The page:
The study utilized correlational research design and convenient sampling. A total of 1077 junior and senior PSTs in nine public universities located in Central Anatolia region in Turkey constituted the sample of the study. The data were collected mainly through four instruments over two semesters (2014-2015 Fall, 2014-2015 Spring): GM foods Teaching Self-efficacy Beliefs Instrument, GM foods Knowledge Scale, GM foods Risk and Benefit Perceptions Scale, and Epistemic Beliefs Inventory. GM Foods Teaching Self-efficacy Beliefs Instrument was developed by the researcher of the present study. Most of the items in the instrument were selected from Science Teaching Efficacy Beliefs Instrument for preservice teachers developed by Enochs and Riggs (1990). The remaining items were selected from Kilinc et al. (2013) and Baltaci and Kilinc (2014) and some of the items in the instrument were originally written by the researcher of the study. GM foods Knowledge Scale was developed by the researcher of this study. Some of the items in the scale were originally written by the researcher of the study and the remaining items were selected from an item pool, which was created by utilizing three different research studies (European Comission, 2006; Frewer, Howard, & Shepherd, 1997; Verdurme & Viaene, 2003). GM foods Risk and Benefit Perceptions Scale was developed by the researcher of the present study. Most of the risk and benefit items that constitute the scale were selected from different research studies (Bredahl, 2001; Frewer et al., 1997; Sjöberg, 2008) and some of the items were researcher-written items. Epistemic Beliefs Inventory (EBI) was first developed by as a 32-item inventory (Schraw, Dunkle, & Bendixen, 1995) basing on Schommer’s epistemological beliefs model. In this study, Turkish version of EBI was used. The 32 items were translated into Turkish by Tuncay-Yuksel, Yilmaz-Tuzun, and Zeidler (2015). The translated items were decided to be used after taking permission from the researchers however, the researcher of the present study changed the wording of some of the translated items. Higher scores obtained from EBI indicate more naïve epistemological beliefs. The four instruments were undergone reliability and validity process and the researcher ensured that the instruments were reliable and valid. Data analyses were carried out by using IBM SPSS Statistics 22 for preliminary analysis, reliability analysis, and EFA and CFA analysis. In addition, in order to carry out the path analysis, IBM AMOS 21 was utilized. Participation to the study was based on voluntariness.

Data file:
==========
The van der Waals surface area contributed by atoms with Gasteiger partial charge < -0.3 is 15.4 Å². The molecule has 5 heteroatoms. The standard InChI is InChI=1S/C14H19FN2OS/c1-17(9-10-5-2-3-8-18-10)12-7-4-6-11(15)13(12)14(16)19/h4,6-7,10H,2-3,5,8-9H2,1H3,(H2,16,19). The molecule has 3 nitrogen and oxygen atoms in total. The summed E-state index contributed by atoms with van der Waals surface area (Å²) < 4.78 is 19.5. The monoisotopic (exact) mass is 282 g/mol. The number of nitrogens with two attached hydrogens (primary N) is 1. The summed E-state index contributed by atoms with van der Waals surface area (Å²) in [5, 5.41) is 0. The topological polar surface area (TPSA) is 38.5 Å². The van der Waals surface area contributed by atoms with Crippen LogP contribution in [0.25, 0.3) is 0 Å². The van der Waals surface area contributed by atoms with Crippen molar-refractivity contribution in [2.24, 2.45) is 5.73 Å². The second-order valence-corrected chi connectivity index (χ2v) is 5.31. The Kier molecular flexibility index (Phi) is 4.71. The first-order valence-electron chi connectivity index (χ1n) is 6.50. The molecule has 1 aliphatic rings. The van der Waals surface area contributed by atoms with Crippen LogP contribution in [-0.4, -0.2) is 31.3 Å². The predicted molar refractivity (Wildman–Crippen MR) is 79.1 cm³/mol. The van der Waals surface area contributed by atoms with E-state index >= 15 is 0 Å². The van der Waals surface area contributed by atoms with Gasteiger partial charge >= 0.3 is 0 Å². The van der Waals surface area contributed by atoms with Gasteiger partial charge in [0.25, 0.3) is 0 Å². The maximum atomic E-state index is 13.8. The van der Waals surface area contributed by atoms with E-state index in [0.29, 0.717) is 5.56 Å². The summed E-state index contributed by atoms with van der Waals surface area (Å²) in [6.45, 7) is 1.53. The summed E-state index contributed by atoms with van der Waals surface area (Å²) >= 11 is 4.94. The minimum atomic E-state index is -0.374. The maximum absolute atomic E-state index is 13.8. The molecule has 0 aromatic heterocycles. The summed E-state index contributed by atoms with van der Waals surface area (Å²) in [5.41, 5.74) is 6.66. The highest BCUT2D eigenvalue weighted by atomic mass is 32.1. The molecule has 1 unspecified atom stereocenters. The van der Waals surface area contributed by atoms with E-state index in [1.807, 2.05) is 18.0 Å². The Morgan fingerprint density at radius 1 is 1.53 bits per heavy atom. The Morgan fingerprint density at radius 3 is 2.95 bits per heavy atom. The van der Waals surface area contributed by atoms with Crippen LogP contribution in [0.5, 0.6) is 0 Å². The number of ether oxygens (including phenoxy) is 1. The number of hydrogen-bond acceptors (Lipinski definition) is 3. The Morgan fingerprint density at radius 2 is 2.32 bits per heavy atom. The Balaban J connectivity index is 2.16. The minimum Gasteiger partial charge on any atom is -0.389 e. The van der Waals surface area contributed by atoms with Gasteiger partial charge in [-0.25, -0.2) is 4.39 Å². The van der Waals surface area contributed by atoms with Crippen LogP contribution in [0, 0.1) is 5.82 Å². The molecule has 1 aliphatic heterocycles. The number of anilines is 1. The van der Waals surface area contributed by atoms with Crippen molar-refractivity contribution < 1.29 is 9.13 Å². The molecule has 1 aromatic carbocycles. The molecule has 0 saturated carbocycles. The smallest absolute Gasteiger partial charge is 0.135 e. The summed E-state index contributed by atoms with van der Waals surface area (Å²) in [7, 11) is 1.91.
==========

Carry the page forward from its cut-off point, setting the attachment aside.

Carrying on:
In the proposed model, the exogenous variables (independent variables) were the three personal epistemological belief dimensions (quick learning and certain knowledge (QLCK), innate ability (IA), and simple knowledge (SK)), GM foods risk perception (RISK), GM foods benefit perception (BEN), and GM foods knowledge (KNOW). The endogenous variables (dependent variable) were the dimensions of GM foods teaching self-efficacy beliefs; (Fostering argumentation and decision making on GM foods (ARG), General instructional strategies of GM foods teaching (GIS), and GM foods teaching outcome expectancy (OE). It was hypothesized in the model that the dimensions QLCK, IA, and SK; RISK, BEN; and KNOW were directly related to ARG, GIS, and OE dimensions. Moreover, in the model, the dimensions QLCK, IA, and SK and KNOW were directly related to RISK and BEN dimensions. Finally, it was hypothesized in the model that, personal epistemological beliefs dimensions (QLCK, IA, and SK) were directly related to KNOW. After the modifications, the fit indices were computed as; chi square = 68.96, df = 2, chi square/df = 34.48, GFI = .99, AGFI = .70, CFI = .95, RMSEA = .17, SRMR = .07. Then, the nonsignificant paths were removed from the model step by step and the revised model was obtained. The resulted fit indices indicated that the model fits the data well (chi square = 81.97, df = 15, chi square/df = 5.06, GFI = .98, AGFI = .95, CFI = .95, RMSEA = .06, SRMR = .03). ARG was found significantly correlated to QLCK (Beta=-.25), IA (.06), RISK (.10) and KNOW (.16); GIS was found significantly correlated to QLCK (-.30), IA (-.08), and KNOW (.22); OE was found significantly correlated to IA (.09), SK (.10), and, RISK (.12). Moreover, BEN was found significantly correlated to QLCK (.24) and KNOW (.16); RISK was found significantly correlated to QLCK(-.13), SK(.11), and KNOW(-.08); KNOW was found significantly correlated to QLCK(-.29).